Gilda, the noir classic by Charles Vidor, starts off exceedingly well. We are immediately introduced to a drifter making easy money by gambling at shady joints in Buenos Aires. And the movie reaches fifth gear when he hustles his way into a lucrative job as the manager of a gambling joint owned by a wealthy German guy. Soon enough enters the teasing femme fatale (played with sizzling effect by Rita Hayworth) as the newly wed wife of the owner; it is however obvious she once had a torrid affair with the drifter which didn’t end well, thus making him deeply embittered by her very presence. However, as the subject matter starts becoming heavier, with the added angle of international conspiracy thrown in, the initial chemistry starts wearing off. Only near the end does Vidor pull an ace up his sleeve with the innuendo-laden song “Put the blame on Meme”, followed by Hayworth’s famous striptease scene which might seem as an expression of her “loose morals” but in essence is indicative of the turmoil in her mind as well as her troubled life. Thus, though in my opinion the movie doesn’t rank among the best of this genre, it still does deserve a watch.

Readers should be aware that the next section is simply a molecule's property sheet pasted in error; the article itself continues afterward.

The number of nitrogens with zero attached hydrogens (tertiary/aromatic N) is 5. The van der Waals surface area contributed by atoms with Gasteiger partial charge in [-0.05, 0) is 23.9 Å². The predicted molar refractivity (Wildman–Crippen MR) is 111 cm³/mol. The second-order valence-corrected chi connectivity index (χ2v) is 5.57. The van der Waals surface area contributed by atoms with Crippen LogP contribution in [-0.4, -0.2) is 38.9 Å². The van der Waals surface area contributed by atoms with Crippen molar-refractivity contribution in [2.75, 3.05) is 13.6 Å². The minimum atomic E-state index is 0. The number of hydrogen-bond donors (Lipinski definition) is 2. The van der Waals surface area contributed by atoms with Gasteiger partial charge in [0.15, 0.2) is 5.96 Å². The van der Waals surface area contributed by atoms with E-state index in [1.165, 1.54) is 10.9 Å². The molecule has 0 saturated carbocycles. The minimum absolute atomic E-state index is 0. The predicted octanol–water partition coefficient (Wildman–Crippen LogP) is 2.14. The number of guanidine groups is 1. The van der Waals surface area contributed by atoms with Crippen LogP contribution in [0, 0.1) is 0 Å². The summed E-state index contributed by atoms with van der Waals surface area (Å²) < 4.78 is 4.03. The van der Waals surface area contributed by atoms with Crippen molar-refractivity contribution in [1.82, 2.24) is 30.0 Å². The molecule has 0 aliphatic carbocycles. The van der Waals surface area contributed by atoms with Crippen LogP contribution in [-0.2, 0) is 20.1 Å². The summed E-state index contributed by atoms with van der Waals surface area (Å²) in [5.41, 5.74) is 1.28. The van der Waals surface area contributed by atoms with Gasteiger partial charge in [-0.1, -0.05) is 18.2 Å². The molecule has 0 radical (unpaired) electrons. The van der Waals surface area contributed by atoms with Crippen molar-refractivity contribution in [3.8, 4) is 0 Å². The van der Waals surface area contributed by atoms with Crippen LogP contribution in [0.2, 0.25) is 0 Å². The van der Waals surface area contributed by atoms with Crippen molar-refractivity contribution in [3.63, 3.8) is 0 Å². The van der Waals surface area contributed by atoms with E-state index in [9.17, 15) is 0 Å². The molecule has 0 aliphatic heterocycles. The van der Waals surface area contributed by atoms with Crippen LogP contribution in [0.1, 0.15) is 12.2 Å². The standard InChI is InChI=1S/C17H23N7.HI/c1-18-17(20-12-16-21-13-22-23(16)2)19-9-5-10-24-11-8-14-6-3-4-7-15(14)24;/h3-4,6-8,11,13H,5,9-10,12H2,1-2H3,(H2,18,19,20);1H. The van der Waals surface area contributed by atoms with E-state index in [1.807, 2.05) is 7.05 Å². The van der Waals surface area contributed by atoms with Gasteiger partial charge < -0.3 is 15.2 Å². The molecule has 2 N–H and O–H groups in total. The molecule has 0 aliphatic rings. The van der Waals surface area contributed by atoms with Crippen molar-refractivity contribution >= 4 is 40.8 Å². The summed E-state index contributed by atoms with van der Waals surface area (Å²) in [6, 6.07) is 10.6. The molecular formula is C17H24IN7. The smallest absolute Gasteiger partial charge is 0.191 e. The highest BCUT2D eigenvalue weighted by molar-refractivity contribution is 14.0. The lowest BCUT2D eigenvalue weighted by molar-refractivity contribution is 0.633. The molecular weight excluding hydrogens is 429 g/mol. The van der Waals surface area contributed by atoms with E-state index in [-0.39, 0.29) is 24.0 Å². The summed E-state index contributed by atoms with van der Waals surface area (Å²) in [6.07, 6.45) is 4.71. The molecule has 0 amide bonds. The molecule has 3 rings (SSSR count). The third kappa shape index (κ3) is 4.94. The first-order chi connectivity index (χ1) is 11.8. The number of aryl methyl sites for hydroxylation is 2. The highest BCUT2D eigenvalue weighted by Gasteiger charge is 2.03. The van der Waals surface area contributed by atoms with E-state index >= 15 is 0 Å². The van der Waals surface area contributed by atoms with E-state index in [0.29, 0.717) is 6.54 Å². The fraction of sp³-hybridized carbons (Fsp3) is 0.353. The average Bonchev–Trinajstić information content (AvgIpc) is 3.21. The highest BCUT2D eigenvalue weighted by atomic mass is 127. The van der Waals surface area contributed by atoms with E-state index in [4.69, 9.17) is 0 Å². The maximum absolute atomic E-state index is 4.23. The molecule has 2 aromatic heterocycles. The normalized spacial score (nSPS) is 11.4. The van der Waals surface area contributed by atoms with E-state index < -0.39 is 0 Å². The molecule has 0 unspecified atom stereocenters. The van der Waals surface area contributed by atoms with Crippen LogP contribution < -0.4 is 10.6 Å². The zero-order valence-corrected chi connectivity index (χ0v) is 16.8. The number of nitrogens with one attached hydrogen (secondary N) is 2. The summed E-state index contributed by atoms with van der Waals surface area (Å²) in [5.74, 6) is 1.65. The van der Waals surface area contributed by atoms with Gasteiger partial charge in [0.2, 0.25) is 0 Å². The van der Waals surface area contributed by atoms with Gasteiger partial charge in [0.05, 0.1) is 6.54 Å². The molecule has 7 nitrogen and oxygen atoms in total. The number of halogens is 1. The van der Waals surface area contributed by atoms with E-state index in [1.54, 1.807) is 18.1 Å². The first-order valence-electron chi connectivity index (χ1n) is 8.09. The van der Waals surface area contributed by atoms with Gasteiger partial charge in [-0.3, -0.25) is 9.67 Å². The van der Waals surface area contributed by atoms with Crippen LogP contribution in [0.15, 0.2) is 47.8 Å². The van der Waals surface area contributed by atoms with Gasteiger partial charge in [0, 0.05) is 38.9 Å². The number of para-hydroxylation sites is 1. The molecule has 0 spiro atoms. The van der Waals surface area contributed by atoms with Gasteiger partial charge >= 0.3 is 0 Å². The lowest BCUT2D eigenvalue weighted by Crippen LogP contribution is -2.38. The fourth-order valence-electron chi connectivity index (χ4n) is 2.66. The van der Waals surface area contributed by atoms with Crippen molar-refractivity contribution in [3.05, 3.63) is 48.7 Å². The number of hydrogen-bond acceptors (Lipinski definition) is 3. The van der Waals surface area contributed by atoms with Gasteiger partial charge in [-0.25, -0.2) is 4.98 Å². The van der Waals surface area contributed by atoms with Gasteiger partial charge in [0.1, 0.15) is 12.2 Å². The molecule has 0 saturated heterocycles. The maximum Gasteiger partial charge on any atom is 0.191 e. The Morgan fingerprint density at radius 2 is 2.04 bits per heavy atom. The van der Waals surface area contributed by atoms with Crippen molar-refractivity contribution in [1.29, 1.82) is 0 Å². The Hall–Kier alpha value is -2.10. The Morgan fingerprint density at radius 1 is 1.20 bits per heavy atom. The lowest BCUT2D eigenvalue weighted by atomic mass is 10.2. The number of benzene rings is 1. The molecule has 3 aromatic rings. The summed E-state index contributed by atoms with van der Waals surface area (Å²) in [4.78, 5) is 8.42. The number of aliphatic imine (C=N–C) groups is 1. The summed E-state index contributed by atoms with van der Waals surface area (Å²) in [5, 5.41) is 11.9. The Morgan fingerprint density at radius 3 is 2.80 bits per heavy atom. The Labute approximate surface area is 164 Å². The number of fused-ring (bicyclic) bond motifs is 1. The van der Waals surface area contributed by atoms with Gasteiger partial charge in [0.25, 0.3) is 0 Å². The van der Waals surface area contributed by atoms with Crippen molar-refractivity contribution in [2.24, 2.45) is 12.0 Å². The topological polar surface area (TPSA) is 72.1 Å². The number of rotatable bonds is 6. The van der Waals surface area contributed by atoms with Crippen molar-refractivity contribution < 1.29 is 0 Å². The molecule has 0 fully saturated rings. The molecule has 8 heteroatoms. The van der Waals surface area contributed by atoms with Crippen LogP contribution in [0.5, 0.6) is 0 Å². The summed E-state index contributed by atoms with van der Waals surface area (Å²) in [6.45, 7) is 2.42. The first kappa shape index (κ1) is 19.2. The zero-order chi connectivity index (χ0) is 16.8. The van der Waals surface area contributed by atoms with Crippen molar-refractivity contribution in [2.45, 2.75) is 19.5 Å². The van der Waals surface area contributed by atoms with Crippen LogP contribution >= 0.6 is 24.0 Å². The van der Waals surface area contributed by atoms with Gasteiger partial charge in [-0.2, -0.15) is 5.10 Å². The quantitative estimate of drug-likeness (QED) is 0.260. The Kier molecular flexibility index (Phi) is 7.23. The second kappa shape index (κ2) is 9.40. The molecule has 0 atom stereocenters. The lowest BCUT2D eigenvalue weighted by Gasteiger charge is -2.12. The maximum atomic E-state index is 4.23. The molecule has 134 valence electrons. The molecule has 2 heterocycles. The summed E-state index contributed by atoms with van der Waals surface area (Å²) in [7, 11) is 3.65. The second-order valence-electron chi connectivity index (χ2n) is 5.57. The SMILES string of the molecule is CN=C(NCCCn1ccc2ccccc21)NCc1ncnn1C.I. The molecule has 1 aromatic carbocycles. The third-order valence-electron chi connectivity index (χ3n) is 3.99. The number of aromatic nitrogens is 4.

Director: Charles Vidor Genre: Film Noir/Romantic Noir/Mystery Language: English Country: US